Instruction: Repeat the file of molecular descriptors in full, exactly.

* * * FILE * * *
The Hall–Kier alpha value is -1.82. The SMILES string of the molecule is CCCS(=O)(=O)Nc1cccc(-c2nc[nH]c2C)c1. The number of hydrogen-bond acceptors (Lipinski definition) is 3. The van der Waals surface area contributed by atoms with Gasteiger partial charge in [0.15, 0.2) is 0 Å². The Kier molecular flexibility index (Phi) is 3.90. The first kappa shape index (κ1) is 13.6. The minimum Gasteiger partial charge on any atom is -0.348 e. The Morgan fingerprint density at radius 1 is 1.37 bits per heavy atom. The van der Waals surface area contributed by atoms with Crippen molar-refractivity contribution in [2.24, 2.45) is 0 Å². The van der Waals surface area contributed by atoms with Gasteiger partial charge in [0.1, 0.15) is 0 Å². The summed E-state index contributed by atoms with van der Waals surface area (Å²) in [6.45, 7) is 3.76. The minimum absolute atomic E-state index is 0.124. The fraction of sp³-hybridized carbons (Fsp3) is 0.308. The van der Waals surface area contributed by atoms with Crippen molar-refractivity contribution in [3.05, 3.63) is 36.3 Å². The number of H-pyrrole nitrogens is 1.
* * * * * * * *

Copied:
The Hall–Kier alpha value is -1.82. The SMILES string of the molecule is CCCS(=O)(=O)Nc1cccc(-c2nc[nH]c2C)c1. The number of hydrogen-bond acceptors (Lipinski definition) is 3. The van der Waals surface area contributed by atoms with Gasteiger partial charge in [0.15, 0.2) is 0 Å². The Kier molecular flexibility index (Phi) is 3.90. The first kappa shape index (κ1) is 13.6. The minimum Gasteiger partial charge on any atom is -0.348 e. The Morgan fingerprint density at radius 1 is 1.37 bits per heavy atom. The van der Waals surface area contributed by atoms with Crippen molar-refractivity contribution in [2.24, 2.45) is 0 Å². The van der Waals surface area contributed by atoms with Gasteiger partial charge in [0.1, 0.15) is 0 Å². The summed E-state index contributed by atoms with van der Waals surface area (Å²) in [6.45, 7) is 3.76. The minimum absolute atomic E-state index is 0.124. The fraction of sp³-hybridized carbons (Fsp3) is 0.308. The van der Waals surface area contributed by atoms with Crippen molar-refractivity contribution in [3.05, 3.63) is 36.3 Å². The number of H-pyrrole nitrogens is 1.